A series of County staff meetings with landowners/developers east of I-75 held in late 2012 and early 2013 resulted in conclusions that Sarasota 2050 should be changed to make it easier for them to build outside the USB. These meetings included Neal Communities, Schroeder Manatee Ranch, Jim Turner, Rod Krebs, Palmer Ranch, John Cannon Homes, representatives from Kimley Horn and Wilson Miller, and no others. At their urging, the Sarasota County Commission decided in 2013 to move to loosen Sarasota 2050 development restrictions outside the USB. A number of these private interests contribute lavishly to certain County Commission candidates.
Do we need to move Sarasota’s USB? Is there a shortage of build-able land inside the USB? County data shows we have 44,800 total potential new housing units in the unincorporated County, three times projected 10-year demand of 15,300 units. Those inventory numbers don’t include 70,000 potential units in the City of North Port and over 10,000 potential units in the City of Sarasota (two other incorporated cities – Longboat Key and Venice, should also be included). There is huge untapped housing potential within Sarasota’s USB where infrastructure investments already exist.
While a well positioned minority lobby for new development east of I-75, empty strip malls along U.S. 41 tell a different story. Banks are sitting on significant residential foreclosures yet to be released. Many neighborhoods west of I-75 are still recovering from the great recession. Stalled infill development and scant affordable, mixed use housing indicate a need for redevelopment in Sarasota County’s cities. What would Portland do? Portland’s example indicates the importance of holding the line on rural development until existing infill and redevelopment needs are met, until the next wave of foreclosures are fully absorbed, until future housing demand exceeds supply.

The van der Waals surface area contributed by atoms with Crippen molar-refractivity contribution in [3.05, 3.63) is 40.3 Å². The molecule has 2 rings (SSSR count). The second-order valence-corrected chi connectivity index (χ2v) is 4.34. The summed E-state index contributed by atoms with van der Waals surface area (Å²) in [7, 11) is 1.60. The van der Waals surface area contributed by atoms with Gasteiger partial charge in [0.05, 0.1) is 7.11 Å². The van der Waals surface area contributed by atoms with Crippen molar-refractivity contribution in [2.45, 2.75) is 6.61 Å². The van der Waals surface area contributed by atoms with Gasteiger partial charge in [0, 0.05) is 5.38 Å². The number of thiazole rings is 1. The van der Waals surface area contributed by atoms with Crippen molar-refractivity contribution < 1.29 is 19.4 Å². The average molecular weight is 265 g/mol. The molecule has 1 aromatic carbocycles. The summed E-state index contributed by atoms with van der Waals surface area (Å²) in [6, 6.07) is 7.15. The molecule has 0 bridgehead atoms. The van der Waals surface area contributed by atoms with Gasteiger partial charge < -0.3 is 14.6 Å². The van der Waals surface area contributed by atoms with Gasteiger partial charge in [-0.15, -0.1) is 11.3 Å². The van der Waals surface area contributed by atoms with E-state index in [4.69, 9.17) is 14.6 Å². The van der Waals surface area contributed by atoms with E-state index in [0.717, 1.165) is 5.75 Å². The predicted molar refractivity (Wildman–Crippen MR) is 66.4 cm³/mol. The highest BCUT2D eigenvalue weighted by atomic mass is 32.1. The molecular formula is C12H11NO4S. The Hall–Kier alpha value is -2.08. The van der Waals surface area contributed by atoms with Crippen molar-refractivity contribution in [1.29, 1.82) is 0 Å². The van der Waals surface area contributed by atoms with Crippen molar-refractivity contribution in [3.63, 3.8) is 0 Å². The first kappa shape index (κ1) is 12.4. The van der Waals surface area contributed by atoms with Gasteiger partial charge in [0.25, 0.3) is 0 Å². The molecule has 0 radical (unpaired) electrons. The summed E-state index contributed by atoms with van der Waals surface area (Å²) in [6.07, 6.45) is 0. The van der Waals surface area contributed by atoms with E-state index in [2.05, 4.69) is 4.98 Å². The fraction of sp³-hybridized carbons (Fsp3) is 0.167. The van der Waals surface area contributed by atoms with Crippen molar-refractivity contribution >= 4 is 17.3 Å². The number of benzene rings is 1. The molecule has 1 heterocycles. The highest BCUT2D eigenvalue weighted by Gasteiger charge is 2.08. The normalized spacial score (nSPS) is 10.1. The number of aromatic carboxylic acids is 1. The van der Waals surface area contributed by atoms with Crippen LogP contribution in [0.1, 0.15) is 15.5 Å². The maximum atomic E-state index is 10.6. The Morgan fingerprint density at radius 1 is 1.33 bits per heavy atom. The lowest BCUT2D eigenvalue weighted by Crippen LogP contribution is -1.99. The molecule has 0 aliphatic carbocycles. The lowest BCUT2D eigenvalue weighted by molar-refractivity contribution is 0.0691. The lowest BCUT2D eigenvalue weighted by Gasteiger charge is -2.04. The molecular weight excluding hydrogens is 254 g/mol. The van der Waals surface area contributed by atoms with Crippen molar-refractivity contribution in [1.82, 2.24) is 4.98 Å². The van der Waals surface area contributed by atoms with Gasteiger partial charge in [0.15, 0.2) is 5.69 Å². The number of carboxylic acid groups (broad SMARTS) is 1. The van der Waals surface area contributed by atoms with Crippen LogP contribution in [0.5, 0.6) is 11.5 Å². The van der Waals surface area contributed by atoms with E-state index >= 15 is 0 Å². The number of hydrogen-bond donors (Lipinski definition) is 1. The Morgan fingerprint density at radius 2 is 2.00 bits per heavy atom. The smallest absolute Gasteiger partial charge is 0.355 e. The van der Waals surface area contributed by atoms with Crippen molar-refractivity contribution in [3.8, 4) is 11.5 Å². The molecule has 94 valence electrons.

Perhaps most concerning for all Sarasota taxpayers, the fiscal neutrality requirements of Sarasota 2050 are up for revision. Fiscal neutrality requires developers of new high density development east of I-75 to pay for new infrastructure. But those pushing for easing restrictions on development east of I-75 are also asking County taxpayers to pick up the new infrastructure tab. Tossing fiscal neutrality is bad news for all County taxpayers, and could be considered triple taxation for Sarasota’s municipalities (Sarasota, Longboat Key, Venice and North Port). We already pay taxes twice—to our city and the county. Why should city dwellers pick up the infrastructure tab for sprawl development east of I-75, excess development that will undermine our own land values and the vitality of existing neighborhoods and commercial centers?
Sarasota County is moving toward abandoning sound planning standards by poking gaping holes in the Urban Service Boundary and sticking existing taxpayers with the bill. These moves are exactly opposite the proven policies which have made Portland an economic and environmental success. If these changes go through, some will benefit, and the rest of us will pay.
Click on image to view the County’s 2050 meetings with private sector developers and their representatives – no public involvement
Vic Rohe (see his public input to the planning commission, below) calls proposed 2050 changes a byproduct of when the development lobby captures County government. The term used to describe this special interest group is the “Growth Machine”.